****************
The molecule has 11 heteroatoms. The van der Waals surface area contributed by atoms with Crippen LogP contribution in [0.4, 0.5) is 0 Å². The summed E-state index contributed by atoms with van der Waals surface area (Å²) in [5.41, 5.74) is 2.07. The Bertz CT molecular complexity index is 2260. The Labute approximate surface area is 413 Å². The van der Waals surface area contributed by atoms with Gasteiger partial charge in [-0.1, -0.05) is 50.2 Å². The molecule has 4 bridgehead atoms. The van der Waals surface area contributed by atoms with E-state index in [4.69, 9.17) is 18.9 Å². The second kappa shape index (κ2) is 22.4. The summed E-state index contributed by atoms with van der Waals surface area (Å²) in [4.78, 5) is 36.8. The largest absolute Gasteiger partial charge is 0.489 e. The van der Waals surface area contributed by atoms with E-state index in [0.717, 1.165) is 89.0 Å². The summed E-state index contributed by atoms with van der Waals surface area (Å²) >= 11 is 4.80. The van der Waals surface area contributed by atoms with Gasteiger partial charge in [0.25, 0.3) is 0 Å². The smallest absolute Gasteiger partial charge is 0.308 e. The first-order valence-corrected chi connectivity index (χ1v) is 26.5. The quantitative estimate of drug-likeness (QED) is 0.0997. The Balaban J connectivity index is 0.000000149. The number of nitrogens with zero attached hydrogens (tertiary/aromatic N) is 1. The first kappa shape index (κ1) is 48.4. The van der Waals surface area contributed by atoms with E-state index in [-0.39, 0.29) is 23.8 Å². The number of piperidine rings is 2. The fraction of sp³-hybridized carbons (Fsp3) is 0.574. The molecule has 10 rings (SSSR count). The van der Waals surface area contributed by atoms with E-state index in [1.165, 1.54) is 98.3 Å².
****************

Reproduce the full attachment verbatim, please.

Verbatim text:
The molecule has 11 heteroatoms. The van der Waals surface area contributed by atoms with Crippen LogP contribution in [0.4, 0.5) is 0 Å². The summed E-state index contributed by atoms with van der Waals surface area (Å²) in [5.41, 5.74) is 2.07. The Bertz CT molecular complexity index is 2260. The Labute approximate surface area is 413 Å². The van der Waals surface area contributed by atoms with Gasteiger partial charge in [-0.1, -0.05) is 50.2 Å². The molecule has 4 bridgehead atoms. The van der Waals surface area contributed by atoms with E-state index in [4.69, 9.17) is 18.9 Å². The second kappa shape index (κ2) is 22.4. The summed E-state index contributed by atoms with van der Waals surface area (Å²) in [4.78, 5) is 36.8. The largest absolute Gasteiger partial charge is 0.489 e. The van der Waals surface area contributed by atoms with E-state index in [0.717, 1.165) is 89.0 Å². The summed E-state index contributed by atoms with van der Waals surface area (Å²) >= 11 is 4.80. The van der Waals surface area contributed by atoms with Gasteiger partial charge in [0.25, 0.3) is 0 Å². The smallest absolute Gasteiger partial charge is 0.308 e. The first-order valence-corrected chi connectivity index (χ1v) is 26.5. The quantitative estimate of drug-likeness (QED) is 0.0997. The Balaban J connectivity index is 0.000000149. The number of nitrogens with zero attached hydrogens (tertiary/aromatic N) is 1. The first kappa shape index (κ1) is 48.4. The van der Waals surface area contributed by atoms with E-state index in [-0.39, 0.29) is 23.8 Å². The number of piperidine rings is 2. The fraction of sp³-hybridized carbons (Fsp3) is 0.574. The molecule has 10 rings (SSSR count). The van der Waals surface area contributed by atoms with E-state index in [1.165, 1.54) is 98.3 Å².